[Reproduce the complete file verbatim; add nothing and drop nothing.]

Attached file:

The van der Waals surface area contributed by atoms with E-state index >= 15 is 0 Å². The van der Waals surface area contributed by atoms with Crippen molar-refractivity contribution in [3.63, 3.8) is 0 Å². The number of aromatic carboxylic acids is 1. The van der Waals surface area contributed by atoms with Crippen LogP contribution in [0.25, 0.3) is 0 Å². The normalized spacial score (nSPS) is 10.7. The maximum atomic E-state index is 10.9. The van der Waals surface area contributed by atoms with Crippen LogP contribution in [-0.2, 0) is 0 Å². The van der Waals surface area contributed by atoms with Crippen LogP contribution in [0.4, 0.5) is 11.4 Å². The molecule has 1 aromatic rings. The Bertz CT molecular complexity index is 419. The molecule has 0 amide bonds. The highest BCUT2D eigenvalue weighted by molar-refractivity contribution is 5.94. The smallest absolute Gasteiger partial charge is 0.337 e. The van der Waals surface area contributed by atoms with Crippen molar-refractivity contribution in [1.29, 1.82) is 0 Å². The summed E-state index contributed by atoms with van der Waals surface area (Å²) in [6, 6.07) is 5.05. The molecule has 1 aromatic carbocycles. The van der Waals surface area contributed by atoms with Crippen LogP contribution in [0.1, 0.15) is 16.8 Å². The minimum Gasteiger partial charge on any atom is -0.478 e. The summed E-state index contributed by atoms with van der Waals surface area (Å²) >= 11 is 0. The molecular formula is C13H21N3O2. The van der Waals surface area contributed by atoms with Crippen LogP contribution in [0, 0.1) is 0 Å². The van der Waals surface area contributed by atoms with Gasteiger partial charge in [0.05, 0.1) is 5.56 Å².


The van der Waals surface area contributed by atoms with E-state index >= 15 is 0 Å². The van der Waals surface area contributed by atoms with Crippen molar-refractivity contribution in [3.63, 3.8) is 0 Å². The number of aromatic carboxylic acids is 1. The van der Waals surface area contributed by atoms with Crippen LogP contribution in [0.25, 0.3) is 0 Å². The normalized spacial score (nSPS) is 10.7. The maximum atomic E-state index is 10.9. The van der Waals surface area contributed by atoms with Crippen LogP contribution in [-0.2, 0) is 0 Å². The van der Waals surface area contributed by atoms with Crippen LogP contribution in [0.4, 0.5) is 11.4 Å². The molecule has 1 aromatic rings. The Bertz CT molecular complexity index is 419. The molecule has 0 amide bonds. The highest BCUT2D eigenvalue weighted by molar-refractivity contribution is 5.94. The smallest absolute Gasteiger partial charge is 0.337 e. The van der Waals surface area contributed by atoms with Crippen molar-refractivity contribution in [1.29, 1.82) is 0 Å². The summed E-state index contributed by atoms with van der Waals surface area (Å²) in [6, 6.07) is 5.05. The molecule has 1 aromatic carbocycles. The van der Waals surface area contributed by atoms with Crippen LogP contribution in [0.1, 0.15) is 16.8 Å². The minimum Gasteiger partial charge on any atom is -0.478 e. The summed E-state index contributed by atoms with van der Waals surface area (Å²) >= 11 is 0. The molecular formula is C13H21N3O2. The van der Waals surface area contributed by atoms with Crippen LogP contribution in [0, 0.1) is 0 Å². The van der Waals surface area contributed by atoms with Gasteiger partial charge in [0.05, 0.1) is 5.56 Å².